The recurrent "government should balance its budget like a household" trope has been one of the more infuriating aspects of recent debates over economic policy.  Its easy to see the appeal for politicians who want to appear to be talking "common sense," but the policy implications are destructive.  In the LA Times, I suggest a different analogy:
Politicians of both parties have furthered the misunderstanding by frequently drawing an analogy between the federal budget and household budgets. "Families across this country understand what it takes to manage a budget," President Obama declared in a February radio broadcast. "Well, it's time Washington acted as responsibly as our families do." While this comparison appeals to a general belief that we should "live within our means," it's also misleading.

Decisions about the federal budget are fundamentally different from those of individual households, because policymakers need to account for how their choices affect the economy as a whole. It is more appropriate to liken government budget deficits to prescription medicine. Just as medication can be helpful to a sick patient, deficits can aid a failing economy.
The debt ceiling debate showed how hard it is for the political system to deal with something that can be good in some circumstances, bad in others.  I hope this is a way of thinking of it that is simple and intuitive, but also right.

Of course, the ideal is to simultaneously have an expansionary policy now, but also a plan for a (roughly) balanced budget in the long run (i.e., after the economy has returned to health).  But the debt ceiling fight illustrated how raising the issue of long term projected imbalances starts a big fight over the ultimate size of government (which isn't what countercyclical policy is about).  With 14 million people unemployed - and interest rates very low - that is a dangerous distraction.

Sunday, August 7, 2011

Time to Cash in the Fed's "Credibility"?

Ezra Klein talks to Ken Rogoff:
Since 2008, Rogoff has recommended that the Federal Reserve commit to an extended period in which it will seek to set inflation at 4 percent. That would effectively make debt worth less. That’s anathema to central banks, which have spent the past few decades building their credibility as inflation fighters. But Rogoff is unimpressed. “All the central banks of the world have been fighting the last war,” he says. “This is a once-every-75-years great contraction where you spend your credibility. This is what that credibility is for.”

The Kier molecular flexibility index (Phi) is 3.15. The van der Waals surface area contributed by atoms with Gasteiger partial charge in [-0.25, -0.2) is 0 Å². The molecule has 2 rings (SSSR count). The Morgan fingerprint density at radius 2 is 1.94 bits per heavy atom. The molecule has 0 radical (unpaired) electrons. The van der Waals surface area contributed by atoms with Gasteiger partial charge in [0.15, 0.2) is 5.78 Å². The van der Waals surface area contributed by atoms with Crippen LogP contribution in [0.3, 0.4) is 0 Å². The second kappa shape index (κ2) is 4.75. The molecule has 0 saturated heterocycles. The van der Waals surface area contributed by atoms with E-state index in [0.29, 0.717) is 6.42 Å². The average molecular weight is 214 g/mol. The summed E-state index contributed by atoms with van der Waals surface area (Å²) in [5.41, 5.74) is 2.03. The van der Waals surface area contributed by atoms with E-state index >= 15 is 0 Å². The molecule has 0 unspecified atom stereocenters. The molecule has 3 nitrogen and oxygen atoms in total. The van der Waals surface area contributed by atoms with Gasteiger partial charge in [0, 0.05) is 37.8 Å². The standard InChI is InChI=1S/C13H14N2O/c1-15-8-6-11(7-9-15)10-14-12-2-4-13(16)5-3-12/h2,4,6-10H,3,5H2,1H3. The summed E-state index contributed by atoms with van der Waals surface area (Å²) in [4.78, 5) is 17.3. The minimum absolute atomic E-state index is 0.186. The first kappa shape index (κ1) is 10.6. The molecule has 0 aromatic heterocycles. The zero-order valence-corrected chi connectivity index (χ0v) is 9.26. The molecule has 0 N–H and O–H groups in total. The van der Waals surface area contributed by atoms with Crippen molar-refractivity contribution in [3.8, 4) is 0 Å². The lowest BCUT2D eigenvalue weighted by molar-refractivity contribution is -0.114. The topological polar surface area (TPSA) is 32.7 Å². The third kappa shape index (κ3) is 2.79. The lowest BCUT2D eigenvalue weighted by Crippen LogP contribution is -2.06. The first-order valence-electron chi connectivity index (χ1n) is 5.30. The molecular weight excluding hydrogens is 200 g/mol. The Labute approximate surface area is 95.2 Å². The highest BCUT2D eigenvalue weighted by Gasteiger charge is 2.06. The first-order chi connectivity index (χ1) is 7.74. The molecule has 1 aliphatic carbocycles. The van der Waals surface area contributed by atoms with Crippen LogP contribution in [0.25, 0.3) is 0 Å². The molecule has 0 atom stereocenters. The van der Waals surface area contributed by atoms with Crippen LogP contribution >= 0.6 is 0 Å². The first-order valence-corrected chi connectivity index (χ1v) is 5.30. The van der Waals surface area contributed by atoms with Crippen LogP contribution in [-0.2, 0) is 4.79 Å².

Update (8/12): Rogoff explains his thinking more in this FT column.

A Silver Lining to the Debt Ceiling Fiasco?

In a recent Project Syndicate column, Stephen Roach shared some observations from recent conversations with Chinese policymakers, who were not pleased with the debt ceiling mess:
Senior Chinese officials are appalled at how the United States allows politics to trump financial stability. One high-ranking policymaker noted in mid-July, “This is truly shocking… We understand politics, but your government’s continued recklessness is astonishing.”
Roach suggests that China may be losing its appetite for US Treasuries, and this, he believes, spells trouble for the US:
So China, the largest foreign buyer of US government paper, will soon say, “enough.” Yet another vacuous budget deal, in conjunction with weaker-than-expected growth for the US economy for years to come, spells a protracted period of outsize government deficits. That raises the biggest question of all: lacking in Chinese demand for Treasuries, how will a savings-strapped US economy fund itself without suffering a sharp decline in the dollar and/or a major increase in real long-term interest rates?
The US should hope he's right.  An abrupt reversal would be very disruptive, though it would probably do more harm to China than the US (provided the Fed steps in to limit the increase in US interest rates).  But China's massive purchases of US assets aren't a benefit to the US overall - they are part of a policy that has distorted the US economy away from tradable goods production and towards excess homebuilding (and asset bubbles).